This page focuses on the game parks I visited in Zimbabwe: Hwange, Chizarira and Matusadona. There are separate pages for Victoria Falls and for the Zambezi River, which forms the border between Zimbabwe and Zambia.
Hwange National Park (Photos 1-6), formerly known as "Wankie," is the largest game park in Zimbabwe. It offers a wide variety of terrain, from open grasslands to dense forest. Hwange is a dry area. Manmade waterholes have been created so the animals will not have to leave the park in search of water. There is almost always something happening at these waterholes. In Hwange, we saw plenty of elephants, many varieties of antelope (including sable), baboons, giraffe, zebra, wildebeest and buffalo. One advantage of Hwange is the ability to get out and walk, accompanied of course by an armed guide.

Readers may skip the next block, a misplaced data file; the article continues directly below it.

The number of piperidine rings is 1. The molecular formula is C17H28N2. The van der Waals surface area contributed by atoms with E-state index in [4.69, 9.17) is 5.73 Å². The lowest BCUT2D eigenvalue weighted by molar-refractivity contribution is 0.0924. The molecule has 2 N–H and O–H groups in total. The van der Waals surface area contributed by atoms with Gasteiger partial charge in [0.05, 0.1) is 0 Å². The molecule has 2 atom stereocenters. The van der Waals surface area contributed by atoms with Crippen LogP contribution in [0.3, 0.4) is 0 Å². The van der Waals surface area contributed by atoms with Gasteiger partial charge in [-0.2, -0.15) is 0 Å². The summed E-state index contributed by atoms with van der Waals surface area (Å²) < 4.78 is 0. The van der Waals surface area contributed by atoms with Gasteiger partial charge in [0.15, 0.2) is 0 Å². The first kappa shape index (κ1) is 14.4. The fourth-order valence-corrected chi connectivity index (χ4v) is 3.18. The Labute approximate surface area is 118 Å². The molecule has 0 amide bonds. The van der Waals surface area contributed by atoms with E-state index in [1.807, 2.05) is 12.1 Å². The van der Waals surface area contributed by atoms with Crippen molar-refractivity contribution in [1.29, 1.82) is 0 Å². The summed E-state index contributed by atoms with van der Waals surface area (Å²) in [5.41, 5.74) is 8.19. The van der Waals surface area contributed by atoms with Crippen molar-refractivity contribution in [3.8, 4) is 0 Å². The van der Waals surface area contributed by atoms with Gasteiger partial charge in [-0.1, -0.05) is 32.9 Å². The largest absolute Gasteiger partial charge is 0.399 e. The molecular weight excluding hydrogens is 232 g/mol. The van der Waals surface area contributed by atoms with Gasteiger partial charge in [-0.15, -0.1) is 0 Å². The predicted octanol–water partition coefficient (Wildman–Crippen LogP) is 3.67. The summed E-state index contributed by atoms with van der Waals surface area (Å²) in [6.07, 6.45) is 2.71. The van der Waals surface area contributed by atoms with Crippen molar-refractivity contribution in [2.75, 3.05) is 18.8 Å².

Our next stop was Chizarira National Park (Photos 7-8), which is rarely visited and remains very much in its natural state. The roads in the park are very primitive and there are no other services. We were set up in a mobile tented camp near a dry river bed. It was in this dry river that we watched elephants dig down several feet into the sand and wait for the hole to fill up with ground water. Because of the dense bush, it is very difficult to see animals in Chizarira, but it is interesting to get out and walk through a part of Africa that is virtually untouched.